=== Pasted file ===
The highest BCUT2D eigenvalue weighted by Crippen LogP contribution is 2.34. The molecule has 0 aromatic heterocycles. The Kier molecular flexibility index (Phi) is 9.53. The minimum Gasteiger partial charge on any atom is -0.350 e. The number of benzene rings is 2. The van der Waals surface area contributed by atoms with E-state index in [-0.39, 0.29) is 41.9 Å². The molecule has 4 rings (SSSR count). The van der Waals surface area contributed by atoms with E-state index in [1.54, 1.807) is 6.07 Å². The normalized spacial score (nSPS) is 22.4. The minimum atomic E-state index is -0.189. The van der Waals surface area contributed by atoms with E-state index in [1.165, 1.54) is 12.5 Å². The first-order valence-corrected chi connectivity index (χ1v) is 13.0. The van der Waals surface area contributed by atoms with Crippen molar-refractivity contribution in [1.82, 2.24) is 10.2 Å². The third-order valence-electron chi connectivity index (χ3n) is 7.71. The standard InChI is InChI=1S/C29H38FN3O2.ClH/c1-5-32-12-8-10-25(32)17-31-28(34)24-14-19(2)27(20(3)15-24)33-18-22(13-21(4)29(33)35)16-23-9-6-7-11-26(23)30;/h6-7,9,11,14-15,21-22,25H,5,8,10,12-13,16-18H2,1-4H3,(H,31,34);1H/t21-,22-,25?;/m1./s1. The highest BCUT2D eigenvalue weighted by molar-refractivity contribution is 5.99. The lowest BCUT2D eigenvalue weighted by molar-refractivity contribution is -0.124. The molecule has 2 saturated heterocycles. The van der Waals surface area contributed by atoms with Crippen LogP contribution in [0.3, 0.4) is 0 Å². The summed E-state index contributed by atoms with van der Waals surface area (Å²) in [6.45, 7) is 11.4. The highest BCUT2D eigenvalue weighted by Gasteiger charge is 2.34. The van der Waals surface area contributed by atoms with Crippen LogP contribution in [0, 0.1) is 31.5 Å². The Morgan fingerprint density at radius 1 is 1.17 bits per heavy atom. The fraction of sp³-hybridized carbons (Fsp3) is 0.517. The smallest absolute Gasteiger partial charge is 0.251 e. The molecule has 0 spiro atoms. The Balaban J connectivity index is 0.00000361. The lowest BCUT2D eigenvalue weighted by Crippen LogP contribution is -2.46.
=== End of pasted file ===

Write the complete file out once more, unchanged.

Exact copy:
The highest BCUT2D eigenvalue weighted by Crippen LogP contribution is 2.34. The molecule has 0 aromatic heterocycles. The Kier molecular flexibility index (Phi) is 9.53. The minimum Gasteiger partial charge on any atom is -0.350 e. The number of benzene rings is 2. The van der Waals surface area contributed by atoms with E-state index in [-0.39, 0.29) is 41.9 Å². The molecule has 4 rings (SSSR count). The van der Waals surface area contributed by atoms with E-state index in [1.54, 1.807) is 6.07 Å². The normalized spacial score (nSPS) is 22.4. The minimum atomic E-state index is -0.189. The van der Waals surface area contributed by atoms with E-state index in [1.165, 1.54) is 12.5 Å². The first-order valence-corrected chi connectivity index (χ1v) is 13.0. The van der Waals surface area contributed by atoms with Crippen molar-refractivity contribution in [1.82, 2.24) is 10.2 Å². The third-order valence-electron chi connectivity index (χ3n) is 7.71. The standard InChI is InChI=1S/C29H38FN3O2.ClH/c1-5-32-12-8-10-25(32)17-31-28(34)24-14-19(2)27(20(3)15-24)33-18-22(13-21(4)29(33)35)16-23-9-6-7-11-26(23)30;/h6-7,9,11,14-15,21-22,25H,5,8,10,12-13,16-18H2,1-4H3,(H,31,34);1H/t21-,22-,25?;/m1./s1. The highest BCUT2D eigenvalue weighted by molar-refractivity contribution is 5.99. The lowest BCUT2D eigenvalue weighted by molar-refractivity contribution is -0.124. The molecule has 2 saturated heterocycles. The van der Waals surface area contributed by atoms with Crippen LogP contribution in [0.3, 0.4) is 0 Å². The summed E-state index contributed by atoms with van der Waals surface area (Å²) in [6.45, 7) is 11.4. The highest BCUT2D eigenvalue weighted by Gasteiger charge is 2.34. The van der Waals surface area contributed by atoms with Crippen LogP contribution in [0, 0.1) is 31.5 Å². The Morgan fingerprint density at radius 1 is 1.17 bits per heavy atom. The fraction of sp³-hybridized carbons (Fsp3) is 0.517. The smallest absolute Gasteiger partial charge is 0.251 e. The molecule has 0 spiro atoms. The Balaban J connectivity index is 0.00000361. The lowest BCUT2D eigenvalue weighted by Crippen LogP contribution is -2.46.